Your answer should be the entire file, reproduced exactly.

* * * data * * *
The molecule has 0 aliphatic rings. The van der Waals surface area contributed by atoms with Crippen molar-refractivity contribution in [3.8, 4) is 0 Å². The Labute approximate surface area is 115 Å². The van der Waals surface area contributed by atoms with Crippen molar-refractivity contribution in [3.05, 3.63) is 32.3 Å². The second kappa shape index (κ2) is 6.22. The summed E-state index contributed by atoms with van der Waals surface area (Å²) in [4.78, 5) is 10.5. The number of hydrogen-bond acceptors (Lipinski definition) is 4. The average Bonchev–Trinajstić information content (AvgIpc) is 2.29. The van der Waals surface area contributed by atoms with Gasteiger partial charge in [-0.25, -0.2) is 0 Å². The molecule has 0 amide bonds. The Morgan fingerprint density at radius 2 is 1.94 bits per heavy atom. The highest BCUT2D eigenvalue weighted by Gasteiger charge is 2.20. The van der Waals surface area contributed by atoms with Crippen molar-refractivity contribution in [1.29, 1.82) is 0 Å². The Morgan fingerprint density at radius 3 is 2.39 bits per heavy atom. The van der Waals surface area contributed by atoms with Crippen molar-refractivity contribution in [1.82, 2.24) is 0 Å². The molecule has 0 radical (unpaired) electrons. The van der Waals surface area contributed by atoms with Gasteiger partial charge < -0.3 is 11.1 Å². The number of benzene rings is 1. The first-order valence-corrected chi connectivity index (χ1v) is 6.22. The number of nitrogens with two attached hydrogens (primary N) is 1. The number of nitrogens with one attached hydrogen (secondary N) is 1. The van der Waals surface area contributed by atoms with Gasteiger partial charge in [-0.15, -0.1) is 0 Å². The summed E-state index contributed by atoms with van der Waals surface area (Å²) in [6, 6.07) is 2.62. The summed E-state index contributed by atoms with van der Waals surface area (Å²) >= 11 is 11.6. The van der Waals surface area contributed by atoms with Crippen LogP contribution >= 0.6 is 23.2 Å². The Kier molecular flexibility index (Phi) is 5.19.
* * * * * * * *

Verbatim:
The molecule has 0 aliphatic rings. The van der Waals surface area contributed by atoms with Crippen molar-refractivity contribution in [3.8, 4) is 0 Å². The Labute approximate surface area is 115 Å². The van der Waals surface area contributed by atoms with Crippen molar-refractivity contribution in [3.05, 3.63) is 32.3 Å². The second kappa shape index (κ2) is 6.22. The summed E-state index contributed by atoms with van der Waals surface area (Å²) in [4.78, 5) is 10.5. The number of hydrogen-bond acceptors (Lipinski definition) is 4. The average Bonchev–Trinajstić information content (AvgIpc) is 2.29. The van der Waals surface area contributed by atoms with Gasteiger partial charge in [-0.25, -0.2) is 0 Å². The molecule has 0 amide bonds. The Morgan fingerprint density at radius 2 is 1.94 bits per heavy atom. The highest BCUT2D eigenvalue weighted by Gasteiger charge is 2.20. The van der Waals surface area contributed by atoms with Crippen molar-refractivity contribution in [1.29, 1.82) is 0 Å². The Morgan fingerprint density at radius 3 is 2.39 bits per heavy atom. The van der Waals surface area contributed by atoms with Crippen molar-refractivity contribution in [1.82, 2.24) is 0 Å². The molecule has 0 radical (unpaired) electrons. The van der Waals surface area contributed by atoms with Gasteiger partial charge < -0.3 is 11.1 Å². The number of benzene rings is 1. The first-order valence-corrected chi connectivity index (χ1v) is 6.22. The number of nitrogens with two attached hydrogens (primary N) is 1. The number of nitrogens with one attached hydrogen (secondary N) is 1. The van der Waals surface area contributed by atoms with Gasteiger partial charge in [-0.15, -0.1) is 0 Å². The summed E-state index contributed by atoms with van der Waals surface area (Å²) in [6, 6.07) is 2.62. The summed E-state index contributed by atoms with van der Waals surface area (Å²) >= 11 is 11.6. The van der Waals surface area contributed by atoms with Crippen LogP contribution >= 0.6 is 23.2 Å². The Kier molecular flexibility index (Phi) is 5.19.